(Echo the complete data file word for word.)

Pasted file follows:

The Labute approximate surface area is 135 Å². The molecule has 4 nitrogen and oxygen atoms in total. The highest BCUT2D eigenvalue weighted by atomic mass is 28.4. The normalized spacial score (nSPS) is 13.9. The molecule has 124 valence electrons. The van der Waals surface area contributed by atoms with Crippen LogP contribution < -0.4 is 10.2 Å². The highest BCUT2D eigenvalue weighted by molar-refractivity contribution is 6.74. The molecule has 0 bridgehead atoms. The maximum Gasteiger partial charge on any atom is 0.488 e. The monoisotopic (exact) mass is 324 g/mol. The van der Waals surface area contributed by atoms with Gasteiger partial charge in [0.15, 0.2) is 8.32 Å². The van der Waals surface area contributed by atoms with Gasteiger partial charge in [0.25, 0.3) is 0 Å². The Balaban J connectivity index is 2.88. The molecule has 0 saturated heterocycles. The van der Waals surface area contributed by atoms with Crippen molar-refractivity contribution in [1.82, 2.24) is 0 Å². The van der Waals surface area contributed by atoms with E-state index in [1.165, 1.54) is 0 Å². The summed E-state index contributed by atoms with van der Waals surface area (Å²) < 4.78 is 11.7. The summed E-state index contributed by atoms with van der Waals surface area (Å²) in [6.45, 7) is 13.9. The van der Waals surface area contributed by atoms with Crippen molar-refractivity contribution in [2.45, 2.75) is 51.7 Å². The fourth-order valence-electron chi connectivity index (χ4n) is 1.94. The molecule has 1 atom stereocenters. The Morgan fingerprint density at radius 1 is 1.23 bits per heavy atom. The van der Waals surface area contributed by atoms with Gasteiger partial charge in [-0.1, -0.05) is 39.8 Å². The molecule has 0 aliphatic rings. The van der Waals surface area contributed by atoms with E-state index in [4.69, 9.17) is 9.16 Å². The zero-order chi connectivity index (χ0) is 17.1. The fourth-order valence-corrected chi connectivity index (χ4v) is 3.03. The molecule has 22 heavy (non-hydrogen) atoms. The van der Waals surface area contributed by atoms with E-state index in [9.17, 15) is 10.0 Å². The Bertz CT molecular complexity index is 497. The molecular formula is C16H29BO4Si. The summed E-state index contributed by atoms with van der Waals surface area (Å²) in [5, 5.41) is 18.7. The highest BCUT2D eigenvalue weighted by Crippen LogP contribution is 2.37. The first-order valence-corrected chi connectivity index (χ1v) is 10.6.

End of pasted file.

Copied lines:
The Labute approximate surface area is 135 Å². The molecule has 4 nitrogen and oxygen atoms in total. The highest BCUT2D eigenvalue weighted by atomic mass is 28.4. The normalized spacial score (nSPS) is 13.9. The molecule has 124 valence electrons. The van der Waals surface area contributed by atoms with Crippen LogP contribution < -0.4 is 10.2 Å². The highest BCUT2D eigenvalue weighted by molar-refractivity contribution is 6.74. The molecule has 0 bridgehead atoms. The maximum Gasteiger partial charge on any atom is 0.488 e. The monoisotopic (exact) mass is 324 g/mol. The van der Waals surface area contributed by atoms with Gasteiger partial charge in [0.15, 0.2) is 8.32 Å². The van der Waals surface area contributed by atoms with Gasteiger partial charge in [0.25, 0.3) is 0 Å². The Balaban J connectivity index is 2.88. The molecule has 0 saturated heterocycles. The van der Waals surface area contributed by atoms with Crippen molar-refractivity contribution in [1.82, 2.24) is 0 Å². The van der Waals surface area contributed by atoms with E-state index in [1.165, 1.54) is 0 Å². The summed E-state index contributed by atoms with van der Waals surface area (Å²) < 4.78 is 11.7. The summed E-state index contributed by atoms with van der Waals surface area (Å²) in [6.45, 7) is 13.9. The van der Waals surface area contributed by atoms with Crippen molar-refractivity contribution in [2.45, 2.75) is 51.7 Å². The fourth-order valence-electron chi connectivity index (χ4n) is 1.94. The molecule has 1 atom stereocenters. The Morgan fingerprint density at radius 1 is 1.23 bits per heavy atom. The van der Waals surface area contributed by atoms with Gasteiger partial charge in [-0.1, -0.05) is 39.8 Å². The molecule has 0 aliphatic rings. The van der Waals surface area contributed by atoms with E-state index in [4.69, 9.17) is 9.16 Å². The zero-order chi connectivity index (χ0) is 17.1. The fourth-order valence-corrected chi connectivity index (χ4v) is 3.03. The molecule has 22 heavy (non-hydrogen) atoms. The van der Waals surface area contributed by atoms with E-state index in [9.17, 15) is 10.0 Å². The Bertz CT molecular complexity index is 497. The molecular formula is C16H29BO4Si. The summed E-state index contributed by atoms with van der Waals surface area (Å²) in [5, 5.41) is 18.7. The highest BCUT2D eigenvalue weighted by Crippen LogP contribution is 2.37. The first-order valence-corrected chi connectivity index (χ1v) is 10.6.